ABERDEEN PROVING GROUND, Md. -- Officials confirmed processing of the first mustard agent-filled munitions Sept. 7 in the facility built to destroy the chemical weapons stockpile stored at the U.S. Army Pueblo Chemical Depot.
"Our team in Pueblo has successfully begun processing the first mustard-agent munitions, marking the start of the pilot phase of operations," said Program Executive Officer Conrad F. Whyne, Assembled Chemical Weapons Alternatives, headquartered here.
"Our operations require the skills of a dedicated workforce, community support and many organizations working together," Whyne said. "This teamwork will continue until we destroy the stockpile."
"This is a momentous day for all of us involved in the U.S. chemical demilitarization program," said Colonel Thomas A. Duncan II, depot commander. "After years of design, construction and systemization, the Pueblo plant, its operators and the depot workforce have proven their readiness. As we move forward, we continue to keep the workforce, the community and the environment safe."
The 85-acre Pueblo Chemical Agent-Destruction Pilot Plant, also known as PCAPP, will employ neutralization followed by biotreatment to safely destroy more than 2,600 tons of mustard agent in artillery projectiles and mortar rounds stored at the Pueblo depot since the late 1950s, said Greg Mohrman, site project manager.
"The start-up of this facility reflects the diligence and determination of multiple local, state and federal agencies, all dedicated to ensuring safe, secure and environmentally sound operations," Mohrman said.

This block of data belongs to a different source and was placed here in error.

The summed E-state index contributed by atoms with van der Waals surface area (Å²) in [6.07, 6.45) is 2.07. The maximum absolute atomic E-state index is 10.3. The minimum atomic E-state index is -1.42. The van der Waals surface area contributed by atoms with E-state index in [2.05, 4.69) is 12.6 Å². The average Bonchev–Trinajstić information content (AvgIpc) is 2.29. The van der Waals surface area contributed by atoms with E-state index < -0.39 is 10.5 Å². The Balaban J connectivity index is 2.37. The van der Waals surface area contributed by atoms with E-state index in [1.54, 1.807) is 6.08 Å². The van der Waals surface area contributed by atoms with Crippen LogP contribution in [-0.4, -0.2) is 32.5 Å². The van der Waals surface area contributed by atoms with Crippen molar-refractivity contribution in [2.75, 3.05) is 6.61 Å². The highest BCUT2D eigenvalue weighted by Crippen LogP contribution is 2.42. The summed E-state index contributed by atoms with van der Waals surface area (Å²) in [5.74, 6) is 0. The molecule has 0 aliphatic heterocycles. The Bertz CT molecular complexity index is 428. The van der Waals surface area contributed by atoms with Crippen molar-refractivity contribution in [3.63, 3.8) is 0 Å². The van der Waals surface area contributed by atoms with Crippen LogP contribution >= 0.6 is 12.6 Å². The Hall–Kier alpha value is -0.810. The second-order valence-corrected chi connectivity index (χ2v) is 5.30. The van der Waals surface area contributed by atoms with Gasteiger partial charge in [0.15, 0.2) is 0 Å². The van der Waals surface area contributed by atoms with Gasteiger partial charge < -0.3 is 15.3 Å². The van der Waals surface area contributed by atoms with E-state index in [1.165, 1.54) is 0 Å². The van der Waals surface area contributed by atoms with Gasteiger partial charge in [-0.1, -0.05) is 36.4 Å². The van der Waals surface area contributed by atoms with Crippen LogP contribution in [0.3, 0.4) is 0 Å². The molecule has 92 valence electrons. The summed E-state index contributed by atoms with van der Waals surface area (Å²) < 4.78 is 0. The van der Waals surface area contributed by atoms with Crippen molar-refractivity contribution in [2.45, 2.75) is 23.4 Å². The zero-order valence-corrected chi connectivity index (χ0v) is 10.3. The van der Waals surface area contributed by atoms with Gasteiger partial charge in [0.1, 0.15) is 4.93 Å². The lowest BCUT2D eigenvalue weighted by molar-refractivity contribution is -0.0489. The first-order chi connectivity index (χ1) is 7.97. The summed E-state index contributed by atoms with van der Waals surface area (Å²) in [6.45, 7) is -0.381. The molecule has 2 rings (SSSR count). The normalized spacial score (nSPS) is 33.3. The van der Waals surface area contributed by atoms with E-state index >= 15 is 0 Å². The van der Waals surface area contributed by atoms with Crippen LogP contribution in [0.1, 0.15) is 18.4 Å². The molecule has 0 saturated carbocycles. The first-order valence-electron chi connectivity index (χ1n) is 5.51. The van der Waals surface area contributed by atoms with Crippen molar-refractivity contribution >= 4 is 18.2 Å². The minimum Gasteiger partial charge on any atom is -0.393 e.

The Program Executive Office, Assembled Chemical Weapons Alternatives, known as PEO ACWA, is responsible for destroying the remaining U.S. chemical weapons stockpiles in Colorado and Kentucky. The PEO oversees the contract for design, construction, operation and closure of the Pueblo facility with Bechtel National, Inc. and subcontractors AECOM, Parsons and Battelle Memorial Institute, known collectively as the Bechtel Pueblo Team.
The pilot phase of operations at the plant will include ramp-up, testing, demonstration and an integrated facility demonstration to validate final operating conditions, said Scott Susman, an ACWA engineer.
"The pilot phase ramp up approach also allows the operators get slow and deliberate practice in performing their duties with actual chemical munitions after having been practicing over the last several months with simulated munitions," Susman said.
PCAPP is forecast to complete its destruction mission by 2020, at which time the chemical destruction facilities will be decontaminated, decommissioned and dismantled in compliance with public law.
Problematic chemical munitions not easily processed by the main plant's automated equipment will be eliminated using an Explosive Destruction System. In its initial 10-month campaign which ended in February, the Army system destroyed 560 artillery projectiles, mortar rounds and sealed steel bottles containing agent samples. Mohrman said the unit will remain on site ready to destroy any future reject munitions found during each of the main plant's three planned destruction campaigns.
The Pueblo stockpile, together with that at Blue Grass Army Depot in Kentucky, accounts for the last 10 percent of what was originally a national stockpile of more than 30,000 tons of chemical weapons. The U.S. Army Chemical Materials Activity destroyed the initial 90 percent, which was stored at nine sites across the U.S. and on Johnston Atoll in the Pacific. The Kentucky site is currently scheduled to begin destroying munitions in late 2017.